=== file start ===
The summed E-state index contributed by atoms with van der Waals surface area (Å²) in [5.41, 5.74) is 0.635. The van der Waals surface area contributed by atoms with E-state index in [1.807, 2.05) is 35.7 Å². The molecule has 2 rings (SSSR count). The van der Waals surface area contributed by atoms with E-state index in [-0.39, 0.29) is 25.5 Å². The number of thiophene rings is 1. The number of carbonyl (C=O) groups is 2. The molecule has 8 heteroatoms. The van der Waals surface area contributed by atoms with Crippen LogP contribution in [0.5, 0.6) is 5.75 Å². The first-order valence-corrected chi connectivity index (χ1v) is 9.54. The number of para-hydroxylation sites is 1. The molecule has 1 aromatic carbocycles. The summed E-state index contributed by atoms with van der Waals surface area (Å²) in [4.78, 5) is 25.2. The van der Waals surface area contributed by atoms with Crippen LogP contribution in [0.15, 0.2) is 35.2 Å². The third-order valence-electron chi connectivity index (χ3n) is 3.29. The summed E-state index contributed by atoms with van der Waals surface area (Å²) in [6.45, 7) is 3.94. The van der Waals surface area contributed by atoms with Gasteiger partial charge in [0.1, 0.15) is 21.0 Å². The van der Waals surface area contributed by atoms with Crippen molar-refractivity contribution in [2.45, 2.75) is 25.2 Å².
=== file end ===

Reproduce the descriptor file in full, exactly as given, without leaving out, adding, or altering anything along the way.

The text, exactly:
The summed E-state index contributed by atoms with van der Waals surface area (Å²) in [5.41, 5.74) is 0.635. The van der Waals surface area contributed by atoms with E-state index in [1.807, 2.05) is 35.7 Å². The molecule has 2 rings (SSSR count). The van der Waals surface area contributed by atoms with E-state index in [-0.39, 0.29) is 25.5 Å². The number of thiophene rings is 1. The number of carbonyl (C=O) groups is 2. The molecule has 8 heteroatoms. The van der Waals surface area contributed by atoms with Crippen LogP contribution in [0.5, 0.6) is 5.75 Å². The first-order valence-corrected chi connectivity index (χ1v) is 9.54. The number of para-hydroxylation sites is 1. The molecule has 1 aromatic carbocycles. The summed E-state index contributed by atoms with van der Waals surface area (Å²) in [4.78, 5) is 25.2. The van der Waals surface area contributed by atoms with Crippen LogP contribution in [0.15, 0.2) is 35.2 Å². The third-order valence-electron chi connectivity index (χ3n) is 3.29. The summed E-state index contributed by atoms with van der Waals surface area (Å²) in [6.45, 7) is 3.94. The van der Waals surface area contributed by atoms with Gasteiger partial charge in [0.1, 0.15) is 21.0 Å². The van der Waals surface area contributed by atoms with Crippen molar-refractivity contribution in [2.45, 2.75) is 25.2 Å².